Stuart

Little. See my piece in tomorrow's Sunday Oregonian.

Brian Libby

Little,

You can't evaluate Memorial Coliseum by driving by. Go inside and see how the "black" box becomes invisible and you see the whole city through a giant glass wall that makes an IMAX movie look like an i-Pod screen.

billb

The MC is a classic handsome and refined work of Modern Portland Architecture. I tire of all the uneducated geniuses spouting off
about it's unattractiveness. That means you too Randy. We don't need your opinion about Picasso or Wharhol either. We can't turn the MC into a lil craftsman for your simple tastes. Go to the Library and read about Architecture.

Little

Stuart,
I'm your biggest fan so I'll wait for the article.
Little

ps billb - you misspelled Warhol - dmb.a. -

Douglas K.

Somewhere along the way, I remember hearing that Delta Park was taken off the table for ... well, I'm not sure why, exactly. But if Lents Park is now a leading candidate, Delta Park needs another look.

There is a site right next to the Delta Park MAX station, between Portland International Raceway and the Port of Portland wetlands parcel. It's more than large enough to hold a stadium, except that Broadacre Road runs right through the middle. Not a problem; move Broadacre Road a couple of hundred feet to the north.

The park and ride lot can be expanded, and there will be plenty of overflow parking at the huge parking lots at Portland International Raceway (about a minute away by parking shuttle) and Expo Center (one stop on the MAX -- Tri-Met could provide free MAX service between Delta Park and Expo Center on game night).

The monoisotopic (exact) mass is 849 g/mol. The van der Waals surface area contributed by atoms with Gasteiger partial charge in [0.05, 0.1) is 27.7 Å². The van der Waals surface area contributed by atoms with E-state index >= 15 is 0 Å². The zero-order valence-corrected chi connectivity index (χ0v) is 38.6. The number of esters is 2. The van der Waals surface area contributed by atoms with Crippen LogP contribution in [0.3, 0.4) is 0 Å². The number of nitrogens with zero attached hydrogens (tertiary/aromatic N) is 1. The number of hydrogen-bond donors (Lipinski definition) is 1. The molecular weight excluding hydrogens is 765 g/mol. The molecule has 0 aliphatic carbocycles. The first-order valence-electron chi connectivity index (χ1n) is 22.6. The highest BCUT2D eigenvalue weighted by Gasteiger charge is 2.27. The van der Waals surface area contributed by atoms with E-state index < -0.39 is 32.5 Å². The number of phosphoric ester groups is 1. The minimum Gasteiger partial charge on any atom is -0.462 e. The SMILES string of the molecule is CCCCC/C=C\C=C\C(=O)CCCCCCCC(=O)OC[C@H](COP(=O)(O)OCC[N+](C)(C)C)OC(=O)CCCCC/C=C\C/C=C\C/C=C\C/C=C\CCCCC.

There's excellent service by freeway and public transit, and the roads in the area are already designed to handle occasional large-capacity events at PIR. Plus, there are no neighbors around to annoy.

By simply adding a couple of extra tracks at Expo Center to stack up trains, Tri-Met could run MAX on three minute headways to downtown, alternating with Blue Line Special trains to Gresham and to Hillsboro. There's also a transit plaza next to the MAX station (currently served by Bus #6) that could provide easy shuttle bus service, including express buses to Vancouver and various west side locations.

In terms of a "central" location, Delta Park is about four miles closer (by freeway) to downtown than Lents Park. That makes it four miles closer to the west side.

If Lents Park works, Delta Park works better. It's only half as far from the core, more "central" to both the east and west side, the land is available, there are no neighbors to annoy, there's the potential for far better transit service and lots of parking right there.

paul

there is absolutely no comparison between Wrigley Field in CHICAGO, a ballpark for one of the oldest and most popular major league teams, to a AAA ballpark in Portland. Even the very thought of a comparison speaks of absolute ignorance on the subject. wow.

MarkDaMan

again, why wouldn't the baseball stadium work in Delta Park?

Trevor

Buld the park at OMSI. there is room to expand if needed and transportation is good

Bruce

How practical is it going to be to build a 9,000-seat baseball stadium in a park that has all of 260 parking spaces? That works out to one parking spot per every 35 seats (in the unlikely event the Beavers were to sell a game out there). Are people in the Lents neighborhood that willing to give up parking in front of their homes? Is MAX going to be able to handle all the people forced to abandon their cars to use mass transit, presuming that many people would actually make that sacrifice to watch minor league baseball?

Portland has already spent $38 million taxpayer dollars to renovate PGE Park primarily as a baseball facility. Why is nobody floating the idea of creating a playing venue for the MLS team, since soccer requires a lot less space to play than baseball and Portland has a number of pre-existing football facilities that could be expanded?

This is a foolish idea, which when it come to Portland means it's likely what's going to happen, logic be damned.